On the morning of December 4, 2004, two patrolmen swept the Corbin home, then waved the EMS team inside. The teams entered the master bedroom and found it just as Kelly Comeau had reported. The woman who lay across the bed had what appeared to be a single gunshot wound behind her right ear. The palm of her hand rested very close to the butt of the .38-caliber revolver. Medics checked her for signs of life. They found none.
Patrol Sgt. E. T. Edkin joined his officers and immediately saw that there was nothing they could do for the blonde woman. At first look, it appeared that she had killed herself. Still, with his years of experience working homicides, Edkin questioned whether this was, in fact, a suicide. With crime scene tape, Edkin set up a perimeter around the house and yard, and then briefed homicide detective Marcus Head, who took charge, about his suspicion that this death was not what it seemed.
Kelly Comeau now approached and asked if someone could get clothes for Jenn’s two boys — they were still in their pajamas. Officer Michelle Johns went upstairs and grabbed pants, shirts, shoes and socks from what was obviously the children’s bedroom. Glancing into another bedroom on the second floor, she saw the clothes of an adult male hanging neatly in the closet.
Crime scene investigators from the Gwinnett County police department and forensic staff from the medical examiner’s office began arriving. All sudden and/or unattended deaths were worked first as homicides, next as possible suicides, third as accidental, and only then as a natural occurrence. Nobody yet knew where the dead woman would fit. A search warrant was being obtained; detectives were trying to locate relatives of Jennifer Corbin.
Neither Kelly Comeau nor her husband, Steve, knew where Bart was. Kelly managed to find a number for his mother, Connie Corbin, who lived nearby. Steve called her at 8:45 a.m. “Jennifer’s been shot,” he said.
Connie then called her younger son, Bobby, and told him what had happened. He said that Bart was with him and he would break the awful news. Steve Comeau also called Heather, Jenn’s sister, who lived about 25 miles away. Heather collapsed in tears, crying out, “Jenn’s dead!”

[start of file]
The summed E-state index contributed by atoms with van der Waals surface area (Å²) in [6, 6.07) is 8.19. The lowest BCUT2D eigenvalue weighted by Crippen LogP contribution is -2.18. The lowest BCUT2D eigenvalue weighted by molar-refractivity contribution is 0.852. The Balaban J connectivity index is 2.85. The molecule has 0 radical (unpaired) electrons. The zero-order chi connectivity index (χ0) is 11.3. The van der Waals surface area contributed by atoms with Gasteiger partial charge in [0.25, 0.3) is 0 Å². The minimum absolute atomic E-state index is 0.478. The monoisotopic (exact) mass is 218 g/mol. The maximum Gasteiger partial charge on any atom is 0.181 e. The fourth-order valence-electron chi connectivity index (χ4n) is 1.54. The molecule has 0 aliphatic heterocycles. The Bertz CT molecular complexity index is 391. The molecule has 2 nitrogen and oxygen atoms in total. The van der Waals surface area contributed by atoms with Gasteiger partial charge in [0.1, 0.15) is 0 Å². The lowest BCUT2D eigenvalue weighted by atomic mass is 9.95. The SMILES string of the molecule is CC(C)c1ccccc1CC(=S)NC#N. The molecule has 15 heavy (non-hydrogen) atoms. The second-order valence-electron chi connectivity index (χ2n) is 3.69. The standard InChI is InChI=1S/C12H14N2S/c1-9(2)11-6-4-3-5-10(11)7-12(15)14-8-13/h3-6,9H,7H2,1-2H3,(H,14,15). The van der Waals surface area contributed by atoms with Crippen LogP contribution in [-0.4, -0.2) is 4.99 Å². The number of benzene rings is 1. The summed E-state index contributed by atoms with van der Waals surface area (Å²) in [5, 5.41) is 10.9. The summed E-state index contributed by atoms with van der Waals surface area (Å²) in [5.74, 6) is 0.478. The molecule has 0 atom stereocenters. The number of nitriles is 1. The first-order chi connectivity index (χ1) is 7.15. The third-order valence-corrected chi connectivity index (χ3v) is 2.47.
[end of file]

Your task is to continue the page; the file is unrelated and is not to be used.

“We ran through the house, collecting our kids,” recalled Doug Tierney, Heather’s husband. They headed for Max and Narda’s house. “In the car, I called Bobby back and said, ‘Where’s Bart? Is Bart with you?’ and he said, ‘Yes, he’s here, but he’s really, really upset.’ ”
Doug asked if he and Bart would be on their way over to the Corbin house. Bobby avoided answering. “Heather kept saying, ‘Go! Go! We have to take care of the boys.’ ” Doug asked Bobby Corbin again, “Are you on your way?” There was no response.
Doug couldn’t believe it. Surely Bart realized that Dalton and Dillon needed their father? Meantime, fighting panic and disbelief, Max Barber got in his car and drove as fast as he could to Jenn’s house.
Detectives at the scene kept expecting Jenn Corbin’s widower to drive up any minute. They assumed he would be crying and upset but that, like most fathers, he’d pull himself together and race to his children in a crisis. It was eight hours before Corbin called the detectives back.
By then he had “lawyered up,” according to Marcus Head. He agreed to meet at police headquarters to be tested for the presence of gun residue, but he would answer no questions — not even about securing his home.
Marcus Head spoke briefly to the young boys, who remained at the Comeaus’ home until their extended family could arrive. Dalton told the detective he had gone to wake his mother to fix breakfast and he had seen blood coming from her mouth. He had also seen the gun.
“I tried to call 911 from our phone,” he said, “but it didn’t work. So I ran to Kelly and Steve’s to get help.” The boys were questioned again later at police headquarters. When a detective asked Dalton if he wondered why his phone wasn’t working, the boy replied, “Maybe my dad cut it off.”